At 17:20 Ann Walsh, John's first cousin, telephoned the Gardaí in Granard. Two Gardaí, John Gibbons and Colin White, were dispatched to the scene. It appears that Garda Gibbons knew John Carthy as before he left Granard Garda station he took with him an official issue .38 Smith & Wesson revolver and some ammunition. He also obtained a Garda flak jacket and put on a "civilian jacket" over the flak jacket. Garda White was unarmed, in uniform and driver of a marked Garda car.
At approximately 17:55 on Wednesday 19 April 2000 the two Gardaí drove in the driveway of the Carthy home. Two shots were fired in rapid succession from an unknown place and in an unknown direction. They quickly reversed their car and observed the Carthy home from a safer distance. At this stage John Carthy's general practitioner, Dr. Patrick Cullen, was called to the scene. While waiting for Gardaí he said that approximately ten shots were fired "out the back of the house". Dr. Cullen was followed to the house by an armed detective, Garda James Campbell, in an unmarked Garda car. He warned the three Gardaí now present that John Carthy might be aggressive due to the "previous incident and alleged Garda assault". He also advised them that John Carthy may have consumed alcohol.
Nonetheless, Detective Garda Campbell and Garda Gibbons, both of whom were armed, decided to approach John Carthy's home. At this juncture in the unfolding drama the Barr Tribunal was given to remarking, "It may be of significance that the house was now being approached by two armed Gardaí in circumstances where there was information to the effect that John Carthy had been on anti-depressant tablets, was not holding any hostage, had discharged his weapon on a number of occasions, and that he might be aggressive to them because they were Gardaí". No back-up support was thought necessary at this time.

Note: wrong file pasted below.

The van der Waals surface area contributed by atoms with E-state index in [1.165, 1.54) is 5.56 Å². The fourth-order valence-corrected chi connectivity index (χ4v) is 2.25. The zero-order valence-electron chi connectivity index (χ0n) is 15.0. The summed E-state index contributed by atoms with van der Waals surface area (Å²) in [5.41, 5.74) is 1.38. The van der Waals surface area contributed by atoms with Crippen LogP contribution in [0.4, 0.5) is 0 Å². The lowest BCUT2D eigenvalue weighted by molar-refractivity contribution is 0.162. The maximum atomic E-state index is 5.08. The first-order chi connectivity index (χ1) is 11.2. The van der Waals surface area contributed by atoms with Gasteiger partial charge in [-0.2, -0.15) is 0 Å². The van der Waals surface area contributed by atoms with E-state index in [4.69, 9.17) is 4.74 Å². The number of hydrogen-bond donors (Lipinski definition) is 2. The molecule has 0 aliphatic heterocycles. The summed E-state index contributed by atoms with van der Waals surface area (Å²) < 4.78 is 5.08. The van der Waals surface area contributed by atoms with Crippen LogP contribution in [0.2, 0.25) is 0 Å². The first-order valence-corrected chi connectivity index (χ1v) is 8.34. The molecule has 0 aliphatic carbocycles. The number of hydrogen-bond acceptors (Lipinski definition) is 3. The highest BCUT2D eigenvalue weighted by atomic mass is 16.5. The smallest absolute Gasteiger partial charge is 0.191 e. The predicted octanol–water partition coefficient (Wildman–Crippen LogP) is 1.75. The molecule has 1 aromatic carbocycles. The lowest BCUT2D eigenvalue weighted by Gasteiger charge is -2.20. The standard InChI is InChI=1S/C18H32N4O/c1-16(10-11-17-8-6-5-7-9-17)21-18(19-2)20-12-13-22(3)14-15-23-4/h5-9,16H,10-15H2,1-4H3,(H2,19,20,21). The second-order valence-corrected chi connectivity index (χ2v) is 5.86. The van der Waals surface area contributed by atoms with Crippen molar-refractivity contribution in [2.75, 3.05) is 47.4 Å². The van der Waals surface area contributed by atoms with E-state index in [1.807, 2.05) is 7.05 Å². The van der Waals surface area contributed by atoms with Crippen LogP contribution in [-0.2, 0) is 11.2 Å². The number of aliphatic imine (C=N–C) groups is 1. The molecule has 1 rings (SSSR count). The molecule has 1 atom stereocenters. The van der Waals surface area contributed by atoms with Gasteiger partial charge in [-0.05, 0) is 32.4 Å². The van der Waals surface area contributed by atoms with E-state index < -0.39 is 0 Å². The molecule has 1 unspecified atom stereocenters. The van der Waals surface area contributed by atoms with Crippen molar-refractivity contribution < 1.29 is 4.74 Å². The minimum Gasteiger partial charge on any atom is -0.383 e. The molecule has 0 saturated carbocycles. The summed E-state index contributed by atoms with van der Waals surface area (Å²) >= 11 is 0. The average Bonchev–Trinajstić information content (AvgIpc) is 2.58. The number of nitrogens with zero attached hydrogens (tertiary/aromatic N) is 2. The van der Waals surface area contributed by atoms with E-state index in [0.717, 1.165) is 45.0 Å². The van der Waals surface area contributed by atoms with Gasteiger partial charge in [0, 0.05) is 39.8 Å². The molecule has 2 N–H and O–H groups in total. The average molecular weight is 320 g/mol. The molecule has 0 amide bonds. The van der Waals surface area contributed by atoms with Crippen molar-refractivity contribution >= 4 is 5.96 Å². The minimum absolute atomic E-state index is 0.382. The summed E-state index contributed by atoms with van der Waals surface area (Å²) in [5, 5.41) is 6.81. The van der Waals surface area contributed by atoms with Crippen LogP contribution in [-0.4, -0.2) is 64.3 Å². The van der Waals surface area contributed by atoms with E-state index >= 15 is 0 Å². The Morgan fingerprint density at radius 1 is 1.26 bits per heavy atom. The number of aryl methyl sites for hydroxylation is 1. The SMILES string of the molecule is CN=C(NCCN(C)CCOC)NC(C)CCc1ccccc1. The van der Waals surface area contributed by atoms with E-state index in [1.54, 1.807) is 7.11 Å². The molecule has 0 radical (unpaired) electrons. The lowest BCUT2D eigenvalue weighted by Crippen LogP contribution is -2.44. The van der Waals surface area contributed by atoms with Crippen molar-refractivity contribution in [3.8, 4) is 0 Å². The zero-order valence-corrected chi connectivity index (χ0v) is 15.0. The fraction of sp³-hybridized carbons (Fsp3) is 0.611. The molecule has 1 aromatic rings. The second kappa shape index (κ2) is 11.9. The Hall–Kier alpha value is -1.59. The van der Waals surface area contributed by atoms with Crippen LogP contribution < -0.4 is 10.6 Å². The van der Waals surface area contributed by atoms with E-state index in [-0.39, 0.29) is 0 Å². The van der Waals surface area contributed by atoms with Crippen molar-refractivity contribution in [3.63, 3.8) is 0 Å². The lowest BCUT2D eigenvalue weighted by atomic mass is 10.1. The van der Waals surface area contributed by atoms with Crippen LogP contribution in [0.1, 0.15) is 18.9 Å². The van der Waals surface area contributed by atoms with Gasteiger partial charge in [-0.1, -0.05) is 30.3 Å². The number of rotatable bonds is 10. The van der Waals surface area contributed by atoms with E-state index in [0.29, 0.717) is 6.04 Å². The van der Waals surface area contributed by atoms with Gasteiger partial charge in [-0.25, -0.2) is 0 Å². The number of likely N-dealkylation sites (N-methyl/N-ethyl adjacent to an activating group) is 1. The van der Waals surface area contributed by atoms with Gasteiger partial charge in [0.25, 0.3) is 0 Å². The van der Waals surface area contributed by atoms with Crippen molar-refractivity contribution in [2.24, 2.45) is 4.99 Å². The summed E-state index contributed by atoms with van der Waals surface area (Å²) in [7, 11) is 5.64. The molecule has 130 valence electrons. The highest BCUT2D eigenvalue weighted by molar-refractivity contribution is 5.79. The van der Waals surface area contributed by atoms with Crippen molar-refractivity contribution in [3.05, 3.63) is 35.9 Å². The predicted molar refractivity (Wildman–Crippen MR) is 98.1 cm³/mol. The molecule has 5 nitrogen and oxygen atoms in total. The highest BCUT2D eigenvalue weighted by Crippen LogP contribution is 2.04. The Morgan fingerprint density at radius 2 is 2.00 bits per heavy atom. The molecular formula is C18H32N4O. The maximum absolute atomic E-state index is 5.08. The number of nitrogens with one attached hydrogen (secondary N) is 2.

Detective Garda Campbell attempted to talk with John Carthy but, in his evidence, said Carthy replied with an expletive and a threat to blow his head off. This exchange was followed by a shot at the Garda car which was now unoccupied. In total, John Carthy fired six shots by the time Detective Garda Campbell rang Granard Garda station with a request that they contact Superintendent Michael Byrne, who was in charge of the Granard Sub-District. Byrne instructed them to contact Superintendent Joseph Shelly in Mullingar. Shelly assumed command of the incident and ordered that a party of armed Gardaí be sent from Athlone station forthwith. En route to Granard Garda Station, Superintendent Shelly had another discussion with Superintendent Byrne and requested that armed Gardaí from Longford also be sent to Abbeylara. By 18:30, then, following the discharge of shots, the damaging of an unmarked Garda car and the request for assistance, armed Gardaí and detectives from Athlone, Longford and Mullingar were sent to John Carthy's home in Abbeylara.